This was a small gas making plant designed for scientific research. The interest partly lies in the fact that the research was funded by a City Livery Company - albeit one with a known interest in scientific advance.
It is entirely appropriate that one early experimental gas making plant should have been in the charming Hall of the Worshipful Company of Apothecaries in Blackfriars Lane. Research among engineering historians has shown how a century earlier the Company had fostered and encouraged the development of the steam engine.
William Brande held the appointment of Professor of Chemistry to the Company and was required to report regularly on specific work undertaken by him on behalf of the members. Sadly, the Company’s archive does not contain the results of his research. It is however very likely that he was asked to look at the waste products of gas manufacture with a view to their use in agricultural fertilisers, since the Apothecary’s Company approached the Gas Light and Coke Company in 1816 for information on sulphate of ammonia.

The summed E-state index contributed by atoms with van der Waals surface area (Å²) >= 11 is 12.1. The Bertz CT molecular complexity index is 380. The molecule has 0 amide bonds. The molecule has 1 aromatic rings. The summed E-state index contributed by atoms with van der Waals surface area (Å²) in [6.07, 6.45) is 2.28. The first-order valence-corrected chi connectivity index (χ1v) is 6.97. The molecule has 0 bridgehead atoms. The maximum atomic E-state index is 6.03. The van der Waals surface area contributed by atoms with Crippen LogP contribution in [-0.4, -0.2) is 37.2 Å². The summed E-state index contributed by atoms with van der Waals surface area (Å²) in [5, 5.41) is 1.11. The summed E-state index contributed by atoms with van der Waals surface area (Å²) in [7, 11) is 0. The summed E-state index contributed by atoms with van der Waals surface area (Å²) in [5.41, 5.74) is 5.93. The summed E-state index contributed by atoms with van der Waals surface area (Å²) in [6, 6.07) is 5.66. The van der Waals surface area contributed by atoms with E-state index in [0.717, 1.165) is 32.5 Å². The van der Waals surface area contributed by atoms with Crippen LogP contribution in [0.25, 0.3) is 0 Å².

It is also clear that there was an oil gas apparatus at Apothecaries Hall which had been supplied by Taylor and Martineau. This apparatus was used in the early 1820s for experiments on oil gas. In 1823, 1,638 gallons of oil were used to make 125,250 cubic feet of gas. – which it was claimed implied about 30 lights in the building. The waste products were removed by Taylor and Martineau’s contractors.